Pineapple-Coconut Bread Pudding
1 (20-oz) can crushed pineapple
¾ cup sugar, divided
2 c. cream or coconut cream*
½ tsp. salt, divided
1 loaf stale French bread, cut in 1" cubes, or a pound of other bread, cubed
1/2 tsp. cardamom
1 c. whole milk or coconut milk
2 tsp. vanilla1/2 c. shredded coconut
If your bread isn't already stale and dry, put the bread cubes in the oven at 375 until they're dried out.
Make a caramel sauce- combine 2 Tbsp. juice from the canned pineapple with 1/2 c. sugar in a saucepan. Heat on high until brown, stirring often. Add 3/4 c. cream; stir until the caramel chunk has dissolved. Add 1/4 tsp. salt. Pour about half of this into the bottom of a greased 9x13 pan. Save the rest.
Mix together bread, undrained pineapple and cardamom. Dump into a 9x13 pan. Using the same bowl as before, beat the eggs, then stir in 1/4 c. sugar, the remaining cream, milk, vanilla, and 1/4 tsp. salt. Mix until sugar dissolves. Pour all of this over the bread and let sit for 5-20 minutes to soak. Sprinkle the coconut over the top.
Bake at 375 degrees for 30-35 minutes, until center is set. Serve warm, with a little of the remaining caramel sauce drizzled on top.
*If you don't have cream, use milk instead, for a total of 3 cups. Also melt 1/4 c. butter and beat it in with the eggs.
Most salads like this use so much dressing that there's a pool of it at the bottom of the bowl. And the dressing is about all you taste.
Not this one. There's enough oil in the salad to help you unlock those fat-soluble vitamins; both cabbage and cashews are very high in Vitamin K. And you can actually taste the cabbage, in a way that accents only its best features.
If you have any left over, even though the noodles will not stay crunchy by the next day, the cabbage does.
Cabbage Ramen Salad Serves 4-6. Or two who really, really like it.
1 tsp. olive oil
1 package Ramen noodles
2 Tbsp. olive oil
1 Tbsp. rice wine vinegar or apple cider vinegar
1 Tbsp. honey or sugar
1/2 tsp. salt
1/4 - 1/2 tsp. black pepper
1/2 tsp. ginger OR 1 1/2 tsp. chopped crystallized ginger OR 1 drop ginger essential oil
1 small cabbage, shredded, OR a 14-16 oz package coleslaw mix (cabbage and carrots)
2 green onions, chopped
1 c. cooked turkey or chicken, diced
1/2 c. cashews, optional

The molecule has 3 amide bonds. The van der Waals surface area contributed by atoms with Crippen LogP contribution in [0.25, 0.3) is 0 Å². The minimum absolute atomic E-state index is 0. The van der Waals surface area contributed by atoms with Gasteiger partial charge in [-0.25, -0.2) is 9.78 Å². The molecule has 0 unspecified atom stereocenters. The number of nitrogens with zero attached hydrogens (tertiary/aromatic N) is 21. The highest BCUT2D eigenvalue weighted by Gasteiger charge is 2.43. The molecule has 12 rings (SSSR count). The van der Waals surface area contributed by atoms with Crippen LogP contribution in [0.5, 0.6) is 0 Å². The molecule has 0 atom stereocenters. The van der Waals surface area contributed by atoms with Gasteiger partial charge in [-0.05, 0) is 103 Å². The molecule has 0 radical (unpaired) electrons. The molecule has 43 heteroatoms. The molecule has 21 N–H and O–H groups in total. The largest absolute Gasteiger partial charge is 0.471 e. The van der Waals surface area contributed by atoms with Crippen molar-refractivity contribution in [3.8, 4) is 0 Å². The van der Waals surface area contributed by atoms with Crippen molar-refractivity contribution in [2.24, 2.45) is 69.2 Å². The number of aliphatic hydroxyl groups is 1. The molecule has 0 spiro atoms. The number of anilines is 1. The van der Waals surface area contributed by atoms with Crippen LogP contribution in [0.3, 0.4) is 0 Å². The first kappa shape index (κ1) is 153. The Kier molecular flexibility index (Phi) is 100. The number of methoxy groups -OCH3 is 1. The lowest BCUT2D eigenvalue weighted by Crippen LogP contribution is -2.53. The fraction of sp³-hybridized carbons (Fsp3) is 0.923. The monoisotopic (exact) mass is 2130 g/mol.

Heat 1 tsp. olive oil in a large skillet on high heat. Break the Ramen noodles into small pieces and add to the hot oil. (You won't need the flavor packet for this recipe.) Stir dry noodles constantly for about 2 minutes, until some of the noodles start turning a toasty brown. Remove from heat and set aside.
In a medium bowl, combine remaining 2 tbsp. olive oil, vinegar, honey/sugar, salt, pepper, and ginger. Stir well to combine. Add the cabbage or coleslaw mix, green onions, turkey/chicken, and cashews. Stir thoroughly, until no puddle of dressing remains on the bowl's bottom. Serve right away for the crunchiest noodles.
The sauce in this filling is from my great-grandmother, who I hear was an excellent cook. She lived in the ‘Mormon’ colonies in Mexico, left in 1912 to avoid Pancho Villa
and other warring factions, returned after the Revolution, and earned money through millinery (making hats) and sewing. Her last few years were in Arizona, where she cooked and sewed at the LDS Mesa temple
. This recipe was her enchilada sauce, only she used 3 cups of water and 3 Tbsp. chili powder when using it over enchiladas, since more liquid is needed for those.
These are gluten-free if you use cornstarch and not flour in the filling. Using shredded meat instead of burger makes these a little more authentic, but ground meat is awfully convenient. Unless you happen to have some leftover roast available to shred.
Individual Tamale Pies Makes 12 muffin-sized ones, or can be made into a 9" pie pan Crust
2 c. masa harina (OR use 1 c. cornmeal and 1 c. flour)
1/2 tsp. salt
1/4 c. coconut oil or other fat (oil, butter, lard, etc)
about 3/4 to 1 cup water
Preheat the oven to 400 degrees. Mix all together to form a moderately thick dough. Grease 12 muffin cups. Shape a ball a little bigger than a ping pong ball (3 Tbsp. dough), then press dough in a muffin cup, making a layer about 1/4"- 3/8" thick. Repeat until finished. Set aside. Filling
2 cups cooked burger or shredded beef, pork, or chicken
8 oz. can tomato sauce
2 Tbsp. butter, optional
1/2 tsp. salt
1 Tbsp. sugar
2 Tbsp. chili powder or to taste
1 Tbsp. cornstarch OR 2 Tbsp. flour